The ball sailed through with room to spare.
“It would have been good from at least 50 yards, probably the best kick in my life,” O’Brien said.
One last kickoff, one final play. A Hail Mary pass was picked off by Jerry Logan, the Colts’ third interception of the quarter. Livid at the outcome, Dallas’ defensive tackle Bob Lilly slammed his helmet to the ground.
“When it hit, all of the insides came exploding out in little pieces,” Hendricks said years later. “It’s on our game film; we watched it over and over. That is stamped in my mind.”
In the jubilant locker room, Billy Ray Smith, the Colts’ defensive tackle, mussed O’Brien’s locks and hollered, “Hey, Lassie, we were going to cut your hair but since you made that kick, we’ll let it go.”
For his heroics, O’Brien received a game ball plus the one he’d kicked for the field goal.
“It was caught in the stands by a United Airlines pilot, who brought it to our trainers,” he said. Last summer, O’Brien had both balls painted with commemorative details of the contest.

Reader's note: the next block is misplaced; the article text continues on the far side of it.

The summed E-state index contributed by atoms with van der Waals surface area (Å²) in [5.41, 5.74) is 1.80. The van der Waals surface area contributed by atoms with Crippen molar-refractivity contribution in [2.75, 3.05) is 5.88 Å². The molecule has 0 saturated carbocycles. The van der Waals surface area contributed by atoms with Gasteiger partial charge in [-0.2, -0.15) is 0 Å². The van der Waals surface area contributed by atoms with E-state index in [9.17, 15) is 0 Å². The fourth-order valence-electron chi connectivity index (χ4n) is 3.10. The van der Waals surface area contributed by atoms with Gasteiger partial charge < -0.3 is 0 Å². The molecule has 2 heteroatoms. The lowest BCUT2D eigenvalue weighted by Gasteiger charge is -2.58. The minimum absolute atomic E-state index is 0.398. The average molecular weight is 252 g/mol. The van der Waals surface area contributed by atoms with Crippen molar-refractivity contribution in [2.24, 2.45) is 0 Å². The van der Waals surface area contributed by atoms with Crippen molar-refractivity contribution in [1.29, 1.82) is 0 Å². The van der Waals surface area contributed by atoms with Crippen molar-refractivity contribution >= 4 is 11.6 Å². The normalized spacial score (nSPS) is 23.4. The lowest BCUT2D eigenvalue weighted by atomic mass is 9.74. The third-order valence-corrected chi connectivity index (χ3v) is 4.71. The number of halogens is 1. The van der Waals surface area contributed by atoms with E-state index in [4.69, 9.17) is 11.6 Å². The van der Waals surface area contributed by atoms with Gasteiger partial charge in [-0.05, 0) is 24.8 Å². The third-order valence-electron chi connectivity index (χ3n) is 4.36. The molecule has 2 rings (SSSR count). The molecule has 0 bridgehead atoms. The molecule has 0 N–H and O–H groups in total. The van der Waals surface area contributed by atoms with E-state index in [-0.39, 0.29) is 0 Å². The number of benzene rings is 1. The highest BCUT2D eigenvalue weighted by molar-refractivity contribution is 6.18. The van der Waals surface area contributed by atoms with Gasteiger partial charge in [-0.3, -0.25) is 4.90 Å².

“The older I get, the more important these [keepsakes] become,” the Thousand Oaks, California, resident said.
His own Super Bowl ring proved a godsend, said Vogel, who has worn it for years while leading bible study classes with prison inmates near his home in Sunbury, Ohio.
“Those guys have a perception that if you’re a Christian, you’re a sissy,” said Vogel. The ring suggests otherwise.
Havrilak’s framed championship jersey hangs, with the game program, in the basement of his Jacksonville home. He made history that day — the first player to run, pass and catch the ball in a Super Bowl game.
“My body tells me it has been 50 years but my mind says it happened yesterday,” said Havrilak, a local dentist. “We’re kind of a lost Super Bowl team because the Baltimore Colts are no longer here. And as people get older, and pass away, fewer of them are left to remember. But I will, until the day I die.”